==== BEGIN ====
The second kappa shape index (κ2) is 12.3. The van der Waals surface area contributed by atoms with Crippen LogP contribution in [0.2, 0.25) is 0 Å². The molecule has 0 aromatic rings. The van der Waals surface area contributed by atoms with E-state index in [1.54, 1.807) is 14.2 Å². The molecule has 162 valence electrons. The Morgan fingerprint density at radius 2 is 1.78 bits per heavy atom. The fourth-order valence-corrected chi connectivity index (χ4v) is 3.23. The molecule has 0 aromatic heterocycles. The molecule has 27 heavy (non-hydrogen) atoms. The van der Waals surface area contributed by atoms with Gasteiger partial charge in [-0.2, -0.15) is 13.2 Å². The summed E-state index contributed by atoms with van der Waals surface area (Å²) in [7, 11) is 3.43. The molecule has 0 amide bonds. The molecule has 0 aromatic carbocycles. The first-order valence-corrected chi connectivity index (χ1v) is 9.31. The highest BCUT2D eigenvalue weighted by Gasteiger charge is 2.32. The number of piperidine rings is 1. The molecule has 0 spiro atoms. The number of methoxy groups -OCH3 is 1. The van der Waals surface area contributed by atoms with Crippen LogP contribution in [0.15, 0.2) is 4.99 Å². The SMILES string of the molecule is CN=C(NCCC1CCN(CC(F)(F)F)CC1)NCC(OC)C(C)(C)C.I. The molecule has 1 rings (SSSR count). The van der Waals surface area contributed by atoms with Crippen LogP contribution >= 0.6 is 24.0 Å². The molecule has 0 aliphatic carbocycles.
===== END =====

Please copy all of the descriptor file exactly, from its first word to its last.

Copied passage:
The second kappa shape index (κ2) is 12.3. The van der Waals surface area contributed by atoms with Crippen LogP contribution in [0.2, 0.25) is 0 Å². The molecule has 0 aromatic rings. The van der Waals surface area contributed by atoms with E-state index in [1.54, 1.807) is 14.2 Å². The molecule has 162 valence electrons. The Morgan fingerprint density at radius 2 is 1.78 bits per heavy atom. The fourth-order valence-corrected chi connectivity index (χ4v) is 3.23. The molecule has 0 aromatic heterocycles. The molecule has 27 heavy (non-hydrogen) atoms. The van der Waals surface area contributed by atoms with Gasteiger partial charge in [-0.2, -0.15) is 13.2 Å². The summed E-state index contributed by atoms with van der Waals surface area (Å²) in [7, 11) is 3.43. The molecule has 0 amide bonds. The molecule has 0 aromatic carbocycles. The first-order valence-corrected chi connectivity index (χ1v) is 9.31. The highest BCUT2D eigenvalue weighted by Gasteiger charge is 2.32. The number of piperidine rings is 1. The molecule has 0 spiro atoms. The number of methoxy groups -OCH3 is 1. The van der Waals surface area contributed by atoms with Crippen LogP contribution in [0.15, 0.2) is 4.99 Å². The SMILES string of the molecule is CN=C(NCCC1CCN(CC(F)(F)F)CC1)NCC(OC)C(C)(C)C.I. The molecule has 1 rings (SSSR count). The van der Waals surface area contributed by atoms with Crippen LogP contribution >= 0.6 is 24.0 Å². The molecule has 0 aliphatic carbocycles.